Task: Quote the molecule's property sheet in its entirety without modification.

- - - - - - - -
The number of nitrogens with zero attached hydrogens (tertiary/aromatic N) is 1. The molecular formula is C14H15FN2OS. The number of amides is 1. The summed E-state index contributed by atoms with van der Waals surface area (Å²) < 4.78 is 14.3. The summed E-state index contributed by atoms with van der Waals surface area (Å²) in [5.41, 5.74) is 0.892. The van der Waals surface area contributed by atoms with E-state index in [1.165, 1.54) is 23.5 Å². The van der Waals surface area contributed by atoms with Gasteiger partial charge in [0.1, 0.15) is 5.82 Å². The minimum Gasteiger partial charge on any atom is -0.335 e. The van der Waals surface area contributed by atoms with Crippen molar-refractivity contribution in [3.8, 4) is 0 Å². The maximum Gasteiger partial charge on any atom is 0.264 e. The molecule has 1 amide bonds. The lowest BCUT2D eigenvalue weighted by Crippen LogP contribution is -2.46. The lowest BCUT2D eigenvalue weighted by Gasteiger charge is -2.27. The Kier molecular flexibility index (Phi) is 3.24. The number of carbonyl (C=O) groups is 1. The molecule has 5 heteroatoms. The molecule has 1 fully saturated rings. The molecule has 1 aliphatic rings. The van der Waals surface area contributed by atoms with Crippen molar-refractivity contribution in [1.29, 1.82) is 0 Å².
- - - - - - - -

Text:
The number of nitrogens with zero attached hydrogens (tertiary/aromatic N) is 1. The molecular formula is C14H15FN2OS. The number of amides is 1. The summed E-state index contributed by atoms with van der Waals surface area (Å²) < 4.78 is 14.3. The summed E-state index contributed by atoms with van der Waals surface area (Å²) in [5.41, 5.74) is 0.892. The van der Waals surface area contributed by atoms with E-state index in [1.165, 1.54) is 23.5 Å². The van der Waals surface area contributed by atoms with Gasteiger partial charge in [0.1, 0.15) is 5.82 Å². The minimum Gasteiger partial charge on any atom is -0.335 e. The van der Waals surface area contributed by atoms with Crippen molar-refractivity contribution in [3.8, 4) is 0 Å². The maximum Gasteiger partial charge on any atom is 0.264 e. The molecule has 1 amide bonds. The lowest BCUT2D eigenvalue weighted by Crippen LogP contribution is -2.46. The lowest BCUT2D eigenvalue weighted by Gasteiger charge is -2.27. The Kier molecular flexibility index (Phi) is 3.24. The number of carbonyl (C=O) groups is 1. The molecule has 5 heteroatoms. The molecule has 1 fully saturated rings. The molecule has 1 aliphatic rings. The van der Waals surface area contributed by atoms with Crippen molar-refractivity contribution in [1.29, 1.82) is 0 Å².